At many of the lectures I’m attending regarding ‘race,’ colonization is always part of the discourse. Today I’m borrowing a chart and words from WE are the Seeds post’s contributor Rupa Marya who gave a talk at Bioneers about how the macro connects to the micro. It’s a clear and succinct explanation of colonization.

“To understand the root causes of the pathologies we see today which impact all of us but affect Brown, Black and Poor people more intensely, we have to examine the foundations of this society which began with COLONIZATION.

To me, to be colonized means to be disconnected and disintegrated—from our ancestry, from the earth, from our indigeneity, our earth-connected selves. We all come from earth-connected people, people who once lived in deep connection to the rhythms of nature. I believe it is not a coincidence that the colonization of this land happened at the same time that Europeans were burning hundreds of thousands of witches, those women who carried the traditional indigenous knowledge of the tribes of Europe.

Colonization was the way the extractive economic system of Capitalism came to this land, supported by systems of supremacy and domination which are a necessary part to keep wealth and power accumulated in the hands of the colonizers and ultimately their financiers.

In what is now known at the US, this system of supremacy is expressed in many ways with many outcomes but we will focus on specific ones for the sake of time. First white supremacy, which created a framework that legitimized slavery and genocide. Slavery created cheap labor which is necessary for a functioning capitalist system. And genocide created unlimited access to resources, in the form of land, animal parts, minerals and raw materials which are also necessary for a functioning capitalist economy. And as capitalism functions, it further entrenches systems of supremacy.

We all know that white supremacy looks like scary people with swastikas in hoods. But it can also look like any place where there’s an abundance of white people in exclusive contexts, where power and access is not readily ceded to others.

There’s white supremacy and then there’s male supremacy, AKA patriarchy, which leads to the invisibilizing of women’s labor (you know, like creating the entire human race out of our bodies) or in this context, reproducing the work force and suppressing our wages, which further supports capitalism. Patriarchy also leads to femicide, domestic violence and child abuse, which we see across all groups here.

We also see human supremacy, where people feel superior to the rest of living entities, thereby subjecting living soils, seeds, animals, plants and water to horrific treatment in the name of exploiting resources, which in turn feeds the capitalist need for ever-increasing profits.

While this wheel of domination, exploitation, generation and sequestration of wealth continues, we experience as a byproduct and common pathway TRAUMA and many studies have shown us that chronic stress and trauma create chronic inflammation.”


So why’s this entry coming in a day late? Well, to tell the truth I was preoccupied trying to get my ducks in order and also writing an entry into Caring Bridge.

If you’re not familiar with Caring Bridge it’s a website to keep others informed about health issues about oneself/ a loved one. It’s been an outlet for many friends over the years and I have understood its importance to both its writers and also me as an interested party. Now I’m on the opposite end and it is my loved one, Natureman, who feels fine but was diagnosed with Renal (that’s kidney ) Cancer as of 3 weeks ago…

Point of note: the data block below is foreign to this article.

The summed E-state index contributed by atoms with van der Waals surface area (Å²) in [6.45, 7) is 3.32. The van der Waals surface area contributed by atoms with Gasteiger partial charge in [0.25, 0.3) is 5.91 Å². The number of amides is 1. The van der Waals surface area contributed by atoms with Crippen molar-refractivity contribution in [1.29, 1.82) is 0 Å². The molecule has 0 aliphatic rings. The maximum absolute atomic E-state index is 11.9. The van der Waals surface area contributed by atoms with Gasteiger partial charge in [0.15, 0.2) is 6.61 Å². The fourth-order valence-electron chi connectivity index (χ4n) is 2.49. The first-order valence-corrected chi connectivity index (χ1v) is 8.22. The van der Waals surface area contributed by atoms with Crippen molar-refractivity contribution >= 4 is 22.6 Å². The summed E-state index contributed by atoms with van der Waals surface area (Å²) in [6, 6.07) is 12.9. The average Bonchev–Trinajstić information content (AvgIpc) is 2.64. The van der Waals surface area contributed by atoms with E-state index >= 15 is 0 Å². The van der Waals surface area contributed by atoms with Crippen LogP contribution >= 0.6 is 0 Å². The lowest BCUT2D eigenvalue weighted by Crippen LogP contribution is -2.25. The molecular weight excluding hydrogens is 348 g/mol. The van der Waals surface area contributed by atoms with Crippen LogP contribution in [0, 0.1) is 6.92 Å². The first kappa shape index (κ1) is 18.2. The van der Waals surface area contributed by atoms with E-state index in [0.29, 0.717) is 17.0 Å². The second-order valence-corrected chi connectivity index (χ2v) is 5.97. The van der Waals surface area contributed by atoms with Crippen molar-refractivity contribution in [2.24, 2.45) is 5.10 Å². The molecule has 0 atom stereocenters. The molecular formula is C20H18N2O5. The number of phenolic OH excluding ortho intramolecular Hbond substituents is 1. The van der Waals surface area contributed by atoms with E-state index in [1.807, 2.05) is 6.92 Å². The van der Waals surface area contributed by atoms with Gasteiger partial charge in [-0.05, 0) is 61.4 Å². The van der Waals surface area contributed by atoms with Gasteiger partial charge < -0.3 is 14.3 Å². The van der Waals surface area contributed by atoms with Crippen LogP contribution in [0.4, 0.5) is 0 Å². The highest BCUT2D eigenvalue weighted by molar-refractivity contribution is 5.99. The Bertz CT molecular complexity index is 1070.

After being long overdue for a well check, Natureman had finally went in to see his primary physician. One test led to another as all the organs were checked off as normal. Heart stress test was not an issue but a urine test came back with some microscopic blood cells. More tests were ordered and an ultrasound followed by a cat scan confirmed a mass the size of one’s fist next to his left kidney with growth involving the adrenal glands, all of which will be removed next week. Another cat scan revealed two small nodules (11mm) one in each lung which will be dealt with at a later time.

Cancer can change a peaceful valley into a mountain of hurdles which need to be tackled one by one as it’s Natureman who does all of the ‘real’ labor here in the End of the Rainbow Valley.

Fortunately we have other backup heating sources besides wood because he’s not going to be allowed to split, haul/ pick up any thing more than 10 pounds. A new cart was ordered and one of the kids will assemble it for us so I can keep the back porch filled. It’ll probably be a good stress releaser for me and for the days I can’t get a fire going, the floor heat can take over as well as the furnace.

The goats have been farmed out to a neighbor but we already miss seeing them out in the pasture… I can feed the barn cats and haul water for the chickens. Balto, our dog can be let out by another neighbor…

A lot going of both mental and physical prep going one and also a clarification of why I was so upset about that dang car towing the week we found out about the cancer diagnosis.

Writing has been a good outlet for me over the years so bare with me as I continue to jump around with varied topics as the mood strikes me. Fall, weddings… Who knows I might even throw in some comfort food recipes besides ranting about injustices in our country including our health care system … Stay tuned and if you have some extra positive thoughts/good jokes send them our way.